The election result showed the public’s appetite for change – the Co-Op party can help Labour back to government

23rd June, 2017 5:19 pm

As we all continue to analyse and understand the result of the general election as well as the response to some of the other events that have shaken our country over the last few weeks, what is clear is that there is an appetite for change.

The Co-operative Party and the wider co-operative movement stand ready to be a part of that change as we have done for more than a century. Co-operation is founded on the notion that things are better when people come together to work in their mutual interest and in the interest of the wider community. Through our values of self-help, self-responsibility, equality, solidarity and concern for community we have a vision of different kind of country in a fairer world.

The annual state the co-operative economy report, published by Co-operatives UK this week, shows that the co-operative sector is contributing £36bn to UK GDP. Co-operatives continue to work across a broad range of areas from agriculture and housing, to financial services and leisure. But we know this is still the tip of the iceberg. In other countries, the co-operative sector is significantly larger and as such is in an even stronger position to challenge the market dominance of privately owned companies; raising the bar on ethical and sustainable business and contributing more back into the pockets of members and communities.

New polling from YouGov also contained in the Co-ops UK report shows that 67 per cent of people think the economy is ‘out of control’ and a similar proportion of people feel they cannot influence their workplace or community. As a nation, we feel out of power and unable to shape the things that affect our everyday lives.

In its manifesto at the General Election Labour pledged to work to double the size of the co-operative sector – arguably the most significant commitment made to the co-operative movement by any potential Party of government over the last century. What is particularly radical about this proposal is not the scale of the ambition, but the acknowledgment that an economy more democratically owned, by the many not the few, would be a fairer economy with ordinary people – workers and consumers – in the driving seat and rightly reaping the rewards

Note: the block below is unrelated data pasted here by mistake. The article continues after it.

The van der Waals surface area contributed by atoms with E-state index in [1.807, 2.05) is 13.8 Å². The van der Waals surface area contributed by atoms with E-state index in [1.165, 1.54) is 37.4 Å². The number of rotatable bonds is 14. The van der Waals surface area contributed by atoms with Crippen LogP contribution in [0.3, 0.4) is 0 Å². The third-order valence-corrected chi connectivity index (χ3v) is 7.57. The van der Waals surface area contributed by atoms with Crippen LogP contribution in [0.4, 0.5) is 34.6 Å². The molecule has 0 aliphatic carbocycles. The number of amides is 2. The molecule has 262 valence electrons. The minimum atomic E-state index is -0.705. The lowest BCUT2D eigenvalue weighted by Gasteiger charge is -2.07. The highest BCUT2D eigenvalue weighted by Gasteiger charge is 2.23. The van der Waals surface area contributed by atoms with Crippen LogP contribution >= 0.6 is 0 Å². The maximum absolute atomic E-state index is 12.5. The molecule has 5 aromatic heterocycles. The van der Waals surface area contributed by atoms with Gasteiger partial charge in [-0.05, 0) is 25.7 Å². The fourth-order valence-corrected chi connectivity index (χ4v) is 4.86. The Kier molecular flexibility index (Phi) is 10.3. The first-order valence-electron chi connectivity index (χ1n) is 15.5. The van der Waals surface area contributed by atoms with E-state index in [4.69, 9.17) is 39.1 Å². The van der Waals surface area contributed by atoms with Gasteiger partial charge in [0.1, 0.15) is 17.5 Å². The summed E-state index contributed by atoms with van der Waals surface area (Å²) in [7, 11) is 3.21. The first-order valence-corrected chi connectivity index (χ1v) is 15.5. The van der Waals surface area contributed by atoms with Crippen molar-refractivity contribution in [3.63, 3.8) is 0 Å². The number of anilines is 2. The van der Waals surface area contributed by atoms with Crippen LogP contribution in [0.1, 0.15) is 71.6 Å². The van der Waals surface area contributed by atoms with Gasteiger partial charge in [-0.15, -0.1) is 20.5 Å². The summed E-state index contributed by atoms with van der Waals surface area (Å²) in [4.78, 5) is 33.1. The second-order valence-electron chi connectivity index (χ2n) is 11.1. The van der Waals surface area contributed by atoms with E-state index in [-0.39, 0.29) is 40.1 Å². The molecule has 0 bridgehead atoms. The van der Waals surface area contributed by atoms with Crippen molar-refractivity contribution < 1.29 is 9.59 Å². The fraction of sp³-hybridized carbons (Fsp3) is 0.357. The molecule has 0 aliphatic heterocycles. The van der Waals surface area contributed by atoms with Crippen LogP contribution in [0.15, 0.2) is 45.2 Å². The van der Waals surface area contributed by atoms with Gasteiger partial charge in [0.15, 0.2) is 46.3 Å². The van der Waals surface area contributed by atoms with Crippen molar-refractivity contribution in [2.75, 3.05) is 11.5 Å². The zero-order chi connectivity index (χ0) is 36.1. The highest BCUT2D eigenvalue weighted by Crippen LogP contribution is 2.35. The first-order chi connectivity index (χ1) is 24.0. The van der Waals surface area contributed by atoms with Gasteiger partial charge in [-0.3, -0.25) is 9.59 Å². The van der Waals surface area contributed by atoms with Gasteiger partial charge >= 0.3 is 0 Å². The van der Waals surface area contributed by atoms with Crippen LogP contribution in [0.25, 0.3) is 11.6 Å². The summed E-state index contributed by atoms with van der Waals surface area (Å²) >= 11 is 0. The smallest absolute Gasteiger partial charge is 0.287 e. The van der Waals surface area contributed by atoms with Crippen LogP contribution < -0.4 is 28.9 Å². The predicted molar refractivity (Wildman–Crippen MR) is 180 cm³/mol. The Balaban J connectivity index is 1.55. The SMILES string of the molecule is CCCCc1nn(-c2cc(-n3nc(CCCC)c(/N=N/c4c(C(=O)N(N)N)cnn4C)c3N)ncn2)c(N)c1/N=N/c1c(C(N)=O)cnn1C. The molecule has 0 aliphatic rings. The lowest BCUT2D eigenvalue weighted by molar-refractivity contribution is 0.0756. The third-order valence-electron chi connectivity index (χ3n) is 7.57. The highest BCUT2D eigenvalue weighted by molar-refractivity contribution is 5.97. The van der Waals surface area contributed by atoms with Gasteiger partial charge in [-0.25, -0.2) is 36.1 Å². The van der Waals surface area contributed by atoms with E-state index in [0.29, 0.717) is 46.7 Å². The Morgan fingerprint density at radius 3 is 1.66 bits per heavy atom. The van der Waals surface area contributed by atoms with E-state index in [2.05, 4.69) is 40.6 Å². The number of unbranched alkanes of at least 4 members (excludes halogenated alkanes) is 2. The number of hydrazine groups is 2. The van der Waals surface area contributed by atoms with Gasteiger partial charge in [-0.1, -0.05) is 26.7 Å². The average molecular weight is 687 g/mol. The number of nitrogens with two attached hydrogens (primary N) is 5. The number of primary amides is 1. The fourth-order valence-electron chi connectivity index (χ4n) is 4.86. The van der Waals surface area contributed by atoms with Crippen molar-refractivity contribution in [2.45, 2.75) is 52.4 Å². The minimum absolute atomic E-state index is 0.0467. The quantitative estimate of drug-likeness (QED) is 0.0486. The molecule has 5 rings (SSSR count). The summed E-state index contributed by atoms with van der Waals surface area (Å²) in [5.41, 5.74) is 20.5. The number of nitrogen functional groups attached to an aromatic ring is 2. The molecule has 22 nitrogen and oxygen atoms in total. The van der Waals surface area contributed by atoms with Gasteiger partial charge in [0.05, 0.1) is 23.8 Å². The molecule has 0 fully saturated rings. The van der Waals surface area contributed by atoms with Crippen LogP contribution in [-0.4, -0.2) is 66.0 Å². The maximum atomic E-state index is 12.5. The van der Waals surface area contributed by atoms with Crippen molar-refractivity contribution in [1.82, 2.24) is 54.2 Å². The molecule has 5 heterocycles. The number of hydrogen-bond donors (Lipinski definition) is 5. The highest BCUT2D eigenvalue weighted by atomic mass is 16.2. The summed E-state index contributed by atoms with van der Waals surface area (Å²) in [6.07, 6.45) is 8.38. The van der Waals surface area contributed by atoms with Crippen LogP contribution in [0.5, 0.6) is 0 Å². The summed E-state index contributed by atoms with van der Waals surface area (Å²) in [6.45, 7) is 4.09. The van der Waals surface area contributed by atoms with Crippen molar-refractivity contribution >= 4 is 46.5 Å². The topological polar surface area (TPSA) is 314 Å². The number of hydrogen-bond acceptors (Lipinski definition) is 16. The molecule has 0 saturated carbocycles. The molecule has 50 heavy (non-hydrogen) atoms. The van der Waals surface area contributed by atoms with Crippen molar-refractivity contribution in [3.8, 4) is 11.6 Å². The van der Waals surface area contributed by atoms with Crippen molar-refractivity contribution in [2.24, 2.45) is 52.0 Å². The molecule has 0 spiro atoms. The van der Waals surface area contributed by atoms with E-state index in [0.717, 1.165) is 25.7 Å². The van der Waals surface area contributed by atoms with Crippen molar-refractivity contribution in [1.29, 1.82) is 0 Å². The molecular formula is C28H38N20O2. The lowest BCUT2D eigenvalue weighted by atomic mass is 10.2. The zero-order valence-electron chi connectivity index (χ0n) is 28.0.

This week, 38 Labour & Co-operative MPs take their seats on the green benches of the House of Commons for the Queens speech. A record number, achieved in the year the Co-operative Party celebrates its centenary. The 28 Co-operative MPs from the last Parliament, all safely re-elected, are joined by 10 new faces. Amongst them they bring a wealth of knowledge of the co-operative movement; gained working for co-operatives, championing co-operation from local government to the EU; and supporting new co-operatives to grow and develop. It is particularly heartening that this increased strength is matched by increased opportunity.

The Co-operative Party, our members and elected representatives, will be working alongside our partners in the Labour Party and the labour movement to build the case for this change. Where possible we will organise to make change happen in communities from the bottom up – just as we will be doing with our army of Co-operative Councillors this weekend at our local government conference, aptly titled ‘Not Waiting For Whitehall’. And when the time comes, we will be ready to play our part in delivering this bold vision in government.

Claire McCarthy is the general secretary of Labour’s sister party, the Co-Operative party

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